Historic home in the Hamilton Heights District of Manhattan is scheduled for auction with a lien amount of $249,338. Auction date: October 5th, 2016.
Foreclosures in Manhattan are not a common sight – only 25 homes were scheduled for the first time in Q2 2016, according to our recent report on New York City’s foreclosure market. As we checked out the recent foreclosure listings on our website, one particular house in Manhattan’s Hamilton Heights Historic District caught our attention. It turns out that a beautiful piece of Manhattan history is unfortunately heading for the auction block.
The Hamilton Heights Historic district, having at its core Convent Avenue, was designated in 1974 and it consists of 192 houses, apartment buildings and several churches which were built mainly from around 1886 to 1906. The architectural styles represented are a blend of Dutch and Flemish revivals, Romanesque, French Renaissance, Queen Anne, and Gothic.
As for the house currently scheduled for auction, it is a Romanesque Revival townhouse, originally owned and designed by William W. Mowbray. Located on West 144th Street, it is part of one of the earliest rows in the district.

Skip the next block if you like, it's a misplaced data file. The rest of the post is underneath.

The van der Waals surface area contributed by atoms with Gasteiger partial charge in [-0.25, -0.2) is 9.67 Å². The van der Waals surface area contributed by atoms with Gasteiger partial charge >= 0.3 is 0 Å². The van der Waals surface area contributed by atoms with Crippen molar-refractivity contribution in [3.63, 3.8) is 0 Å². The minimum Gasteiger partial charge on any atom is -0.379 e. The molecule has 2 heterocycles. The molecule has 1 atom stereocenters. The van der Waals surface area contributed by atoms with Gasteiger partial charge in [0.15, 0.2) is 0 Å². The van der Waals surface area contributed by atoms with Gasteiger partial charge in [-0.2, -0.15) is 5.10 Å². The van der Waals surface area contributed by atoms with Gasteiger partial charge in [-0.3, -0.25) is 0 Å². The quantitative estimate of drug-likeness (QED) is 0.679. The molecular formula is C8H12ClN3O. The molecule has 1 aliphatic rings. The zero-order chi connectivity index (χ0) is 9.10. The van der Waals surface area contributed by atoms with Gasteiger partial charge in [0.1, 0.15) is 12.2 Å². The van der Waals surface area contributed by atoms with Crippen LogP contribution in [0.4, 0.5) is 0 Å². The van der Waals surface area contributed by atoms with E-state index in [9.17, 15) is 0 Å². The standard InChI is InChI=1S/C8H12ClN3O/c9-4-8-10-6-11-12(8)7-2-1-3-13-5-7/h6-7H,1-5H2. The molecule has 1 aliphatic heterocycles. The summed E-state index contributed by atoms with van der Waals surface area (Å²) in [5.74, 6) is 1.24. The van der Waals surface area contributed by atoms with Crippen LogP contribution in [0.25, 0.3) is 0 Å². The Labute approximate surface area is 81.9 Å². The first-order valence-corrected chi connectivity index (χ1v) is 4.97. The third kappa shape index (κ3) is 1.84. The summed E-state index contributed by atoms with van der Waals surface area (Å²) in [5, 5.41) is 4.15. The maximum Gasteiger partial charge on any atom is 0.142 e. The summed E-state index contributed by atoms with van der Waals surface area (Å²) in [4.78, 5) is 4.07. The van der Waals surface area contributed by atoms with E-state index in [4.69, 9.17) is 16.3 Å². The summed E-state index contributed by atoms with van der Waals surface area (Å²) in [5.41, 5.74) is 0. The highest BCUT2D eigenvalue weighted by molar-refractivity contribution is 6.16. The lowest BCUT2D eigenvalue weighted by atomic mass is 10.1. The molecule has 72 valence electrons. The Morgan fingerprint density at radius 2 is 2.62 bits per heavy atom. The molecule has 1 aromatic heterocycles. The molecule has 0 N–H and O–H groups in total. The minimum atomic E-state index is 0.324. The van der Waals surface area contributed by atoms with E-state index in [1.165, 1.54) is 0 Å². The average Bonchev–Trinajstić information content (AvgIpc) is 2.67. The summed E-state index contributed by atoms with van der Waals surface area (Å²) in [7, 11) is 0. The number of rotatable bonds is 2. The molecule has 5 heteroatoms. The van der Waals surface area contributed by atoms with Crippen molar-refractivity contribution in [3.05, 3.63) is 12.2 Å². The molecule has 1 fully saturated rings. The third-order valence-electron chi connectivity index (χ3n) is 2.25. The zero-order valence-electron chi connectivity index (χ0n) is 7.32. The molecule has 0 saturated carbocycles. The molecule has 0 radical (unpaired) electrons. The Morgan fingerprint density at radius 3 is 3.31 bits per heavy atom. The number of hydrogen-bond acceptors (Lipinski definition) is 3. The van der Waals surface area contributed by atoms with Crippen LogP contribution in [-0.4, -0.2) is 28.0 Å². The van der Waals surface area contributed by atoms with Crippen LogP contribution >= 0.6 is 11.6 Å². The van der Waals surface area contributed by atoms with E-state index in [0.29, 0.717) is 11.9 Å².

Offering a generous living space of 3,963 square feet, it last changed owners in 1983 for an undisclosed price. Properties in the Hamilton Heights district don’t sell that often; however, a 2,922- square-foot home right across the street sold in January 2016 for $2,100,000. Meanwhile looking at homes for sale in Hamilton Heights, a house on West 148 Street has just been listed for $2,800,000.
Following the judgment recorded on July 13th, 2016, the foreclosure auction was scheduled for October 5th, 2016 and it will take place at the New York County Courthouse, 60 Centre Street, New York, NY. The opening bid will only be announced at the auction, but the lien amount on the legal notice is $249,338 (keep in mind that it may be subject to late fees or other penalties.)
As with any auction, we always recommend performing a thorough due diligence and running your own comps to find out how much the property is worth. Since the property is located in a landmark area, it is subject to special regulations, which among other provisions, usually require that any exterior alterations or repairs to historic properties need to be approved. Update: As with many Harlem properties, this house is designated as SRO-restricted by the Department of Buildings, which means even further restrictions so a complete review of all documents and certificates is strongly necessary.